The inner sleeve 34 includes a center passageway 36 sized and shaped so as to accommodate the center conductor contact 40, which, as shown, is in the form of a conductive pin. The conductive pin 40 has a first end 42, a second end 44 and an intermediate portion 46. A collet 48 is disposed at the second end 44 of the conductive pin 40, wherein the outer diameter of the collet is greater than that of the central passageway 36 of the inner sleeve 34 such that the central passageway acts as a stop to ensure proper insertion of the conductive pin within the insulator 30. In accordance with an exemplary embodiment of the present invention, and as shown in
The connector may also include a guide insulator 50 which electrically isolates the collet 48 from the connector body 12. Another purpose of the guide insulator 50 is to facilitate proper insertion of the center conductor of an inserted cable segment into the tines 49 of the conductive pin 40. To that end, and in accordance with an exemplary embodiment of the present invention, the guide insulator 50 has an outer cylindrical shell 52 and an inner lumen 54, wherein a raised rim 56 is provided at the outer periphery of the lumen. As shown in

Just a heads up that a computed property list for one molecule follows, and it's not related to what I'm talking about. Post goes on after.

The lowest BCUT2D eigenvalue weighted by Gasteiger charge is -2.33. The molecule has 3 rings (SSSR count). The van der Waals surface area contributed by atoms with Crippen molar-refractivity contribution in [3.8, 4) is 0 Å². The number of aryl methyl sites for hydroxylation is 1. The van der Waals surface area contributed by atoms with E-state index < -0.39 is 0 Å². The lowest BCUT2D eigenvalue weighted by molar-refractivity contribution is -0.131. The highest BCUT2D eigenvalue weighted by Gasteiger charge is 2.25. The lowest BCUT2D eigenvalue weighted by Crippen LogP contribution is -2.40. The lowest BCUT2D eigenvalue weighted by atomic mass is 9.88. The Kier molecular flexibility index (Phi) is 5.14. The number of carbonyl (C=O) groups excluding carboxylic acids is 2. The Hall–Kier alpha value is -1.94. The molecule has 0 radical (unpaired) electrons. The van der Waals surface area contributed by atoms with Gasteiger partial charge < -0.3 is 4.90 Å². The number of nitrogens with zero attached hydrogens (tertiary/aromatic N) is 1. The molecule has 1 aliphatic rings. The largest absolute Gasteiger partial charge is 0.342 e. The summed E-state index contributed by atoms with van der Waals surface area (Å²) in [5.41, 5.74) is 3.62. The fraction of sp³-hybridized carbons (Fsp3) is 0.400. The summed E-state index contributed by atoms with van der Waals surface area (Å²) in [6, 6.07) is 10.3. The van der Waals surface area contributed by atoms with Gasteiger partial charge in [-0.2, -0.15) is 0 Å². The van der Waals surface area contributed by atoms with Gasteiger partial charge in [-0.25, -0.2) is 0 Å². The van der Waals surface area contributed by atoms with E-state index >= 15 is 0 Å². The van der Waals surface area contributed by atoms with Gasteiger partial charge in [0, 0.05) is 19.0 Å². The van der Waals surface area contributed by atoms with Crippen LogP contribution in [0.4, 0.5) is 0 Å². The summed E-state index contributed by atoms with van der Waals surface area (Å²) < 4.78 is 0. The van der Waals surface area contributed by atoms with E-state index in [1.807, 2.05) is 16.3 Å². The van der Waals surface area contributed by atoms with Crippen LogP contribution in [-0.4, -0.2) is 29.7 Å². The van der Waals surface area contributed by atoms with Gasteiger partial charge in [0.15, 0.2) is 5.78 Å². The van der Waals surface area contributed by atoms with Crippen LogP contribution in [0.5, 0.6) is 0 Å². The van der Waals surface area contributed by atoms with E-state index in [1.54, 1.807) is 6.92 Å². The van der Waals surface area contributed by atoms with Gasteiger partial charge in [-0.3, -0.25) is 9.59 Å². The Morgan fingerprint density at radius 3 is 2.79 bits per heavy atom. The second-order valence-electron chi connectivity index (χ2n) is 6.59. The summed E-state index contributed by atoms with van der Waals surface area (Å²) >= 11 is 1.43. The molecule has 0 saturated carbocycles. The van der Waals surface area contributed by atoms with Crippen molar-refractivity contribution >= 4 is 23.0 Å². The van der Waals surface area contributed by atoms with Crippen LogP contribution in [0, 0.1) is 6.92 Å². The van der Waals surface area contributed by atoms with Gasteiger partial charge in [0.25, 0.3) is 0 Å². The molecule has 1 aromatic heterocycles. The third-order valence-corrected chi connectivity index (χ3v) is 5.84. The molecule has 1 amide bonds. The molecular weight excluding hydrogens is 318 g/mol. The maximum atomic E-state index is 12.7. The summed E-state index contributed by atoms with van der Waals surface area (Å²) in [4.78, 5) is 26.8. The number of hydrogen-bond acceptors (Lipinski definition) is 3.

The post 60 has a first end 64, a second end 62, and a sleeve portion 66. The post 60 has a generally cylindrical shape, wherein a lumen 68 is defined between its first end 64 and second end 62. As shown in
The first end 64 of the post 60 includes a first increased diameter segment 70. According to an exemplary embodiment of the present invention, the outer diameter of the first increased diameter segment 70 is substantially constant. As shown in